How condensed and intriguing hyperlink copy impacted newsletter clickthrough rates – NextAfter
Alley Cat Allies

How condensed and intriguing hyperlink copy impacted newsletter clickthrough rates

Experiment ID: #21354

Alley Cat Allies

Experiment Summary

Ended On: 7/24/2020

As a part of iterative testing with the Alley Cat Allies newsletter in the name of increasing email engagement rates, we wanted to experiment with using shorter, more intriguing article hyperlinks within the monthly newsletter to determine what impact it might have moving forward.

Research Question

Will shorter and more intriguing link descriptions increase newsletter clickthrough rate?


C: Control
T1: Article Teaser in Hyperlinks


Treatment Name Click Rate Relative Difference Confidence
C: Control 0.92%
T1: Article Teaser in Hyperlinks 1.0% 13.2% 96.3%

This experiment has a required sample size of 50,892 in order to be valid. Since the experiment had a total sample size of 115,028, and the level of confidence is above 95% the experiment results are valid.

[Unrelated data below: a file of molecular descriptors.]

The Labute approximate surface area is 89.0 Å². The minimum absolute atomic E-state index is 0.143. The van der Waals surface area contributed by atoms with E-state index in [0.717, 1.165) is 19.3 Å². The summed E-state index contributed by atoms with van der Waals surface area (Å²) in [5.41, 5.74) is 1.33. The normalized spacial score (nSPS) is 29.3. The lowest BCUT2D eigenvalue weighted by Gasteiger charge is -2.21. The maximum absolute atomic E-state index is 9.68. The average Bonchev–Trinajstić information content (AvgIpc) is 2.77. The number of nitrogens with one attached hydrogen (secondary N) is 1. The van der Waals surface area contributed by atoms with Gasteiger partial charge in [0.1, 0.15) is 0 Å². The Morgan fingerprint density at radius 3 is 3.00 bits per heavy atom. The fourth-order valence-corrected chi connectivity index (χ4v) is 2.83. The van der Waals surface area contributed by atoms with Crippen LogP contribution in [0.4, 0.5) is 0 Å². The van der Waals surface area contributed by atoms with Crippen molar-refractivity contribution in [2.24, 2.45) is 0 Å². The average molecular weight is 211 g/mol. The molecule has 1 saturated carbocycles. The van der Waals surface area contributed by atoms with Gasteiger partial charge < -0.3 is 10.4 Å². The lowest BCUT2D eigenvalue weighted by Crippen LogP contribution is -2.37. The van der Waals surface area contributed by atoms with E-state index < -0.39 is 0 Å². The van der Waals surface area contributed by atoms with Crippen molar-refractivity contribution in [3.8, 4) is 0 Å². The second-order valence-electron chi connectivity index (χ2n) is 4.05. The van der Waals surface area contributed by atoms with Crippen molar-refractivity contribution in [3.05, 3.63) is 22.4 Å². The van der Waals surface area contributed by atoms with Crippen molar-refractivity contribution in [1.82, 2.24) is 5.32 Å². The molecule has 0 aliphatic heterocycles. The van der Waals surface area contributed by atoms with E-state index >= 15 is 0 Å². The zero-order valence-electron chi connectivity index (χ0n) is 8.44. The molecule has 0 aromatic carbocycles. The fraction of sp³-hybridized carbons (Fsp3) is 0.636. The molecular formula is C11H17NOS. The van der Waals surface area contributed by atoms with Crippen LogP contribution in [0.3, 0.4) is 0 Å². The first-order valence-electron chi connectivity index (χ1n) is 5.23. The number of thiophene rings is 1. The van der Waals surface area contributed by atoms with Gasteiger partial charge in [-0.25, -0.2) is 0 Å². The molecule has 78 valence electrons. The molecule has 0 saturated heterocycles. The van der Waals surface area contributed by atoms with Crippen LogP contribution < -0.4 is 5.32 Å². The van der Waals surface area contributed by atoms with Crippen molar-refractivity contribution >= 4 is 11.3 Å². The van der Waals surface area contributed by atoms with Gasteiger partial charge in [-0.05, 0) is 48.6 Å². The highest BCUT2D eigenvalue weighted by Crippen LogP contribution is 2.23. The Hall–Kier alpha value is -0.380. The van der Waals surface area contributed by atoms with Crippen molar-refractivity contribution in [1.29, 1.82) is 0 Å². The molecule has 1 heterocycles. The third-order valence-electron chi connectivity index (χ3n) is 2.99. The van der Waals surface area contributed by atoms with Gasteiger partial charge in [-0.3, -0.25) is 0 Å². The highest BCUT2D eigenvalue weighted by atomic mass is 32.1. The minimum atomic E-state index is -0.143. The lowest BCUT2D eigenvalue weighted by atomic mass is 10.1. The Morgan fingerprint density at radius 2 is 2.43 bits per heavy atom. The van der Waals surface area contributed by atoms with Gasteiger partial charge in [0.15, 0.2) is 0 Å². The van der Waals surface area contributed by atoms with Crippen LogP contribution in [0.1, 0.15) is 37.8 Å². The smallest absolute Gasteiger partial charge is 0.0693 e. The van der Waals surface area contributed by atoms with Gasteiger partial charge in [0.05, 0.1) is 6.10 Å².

Flux Metrics Affected

The Flux Metrics analyze the three primary metrics that affect revenue (traffic, conversion rate, and average gift). This experiment produced the following results:

    13.2% increase in traffic
× 0% increase in conversion rate
× 0% increase in average gift

Key Learnings

With a 96.2% level of confidence, we observed a +13.2% increase in clickthrough rate from the treatment.

The basic thesis of this experiment is that by giving away less of what happens “experiments-click” away from the articles being presented in the newsletter, and instead by creating “intrigue” for what happens after the reader clicks to learn more, we can drive better newsletter clickthrough rates moving forward.

Not only does this approach generate more engagement, but it is also an easier version of the monthly newsletter to create. This means that the team can spend more time focusing upon writing teasers for what is in the article and move on with other priorities to drive better newsletter engagement moving forward.

Experiment Documented by Greg Colunga
Greg Colunga is Executive Vice President at NextAfter.

Question about experiment #6579

If you have any questions about this experiment or would like additional details not discussed above, please feel free to contact them directly.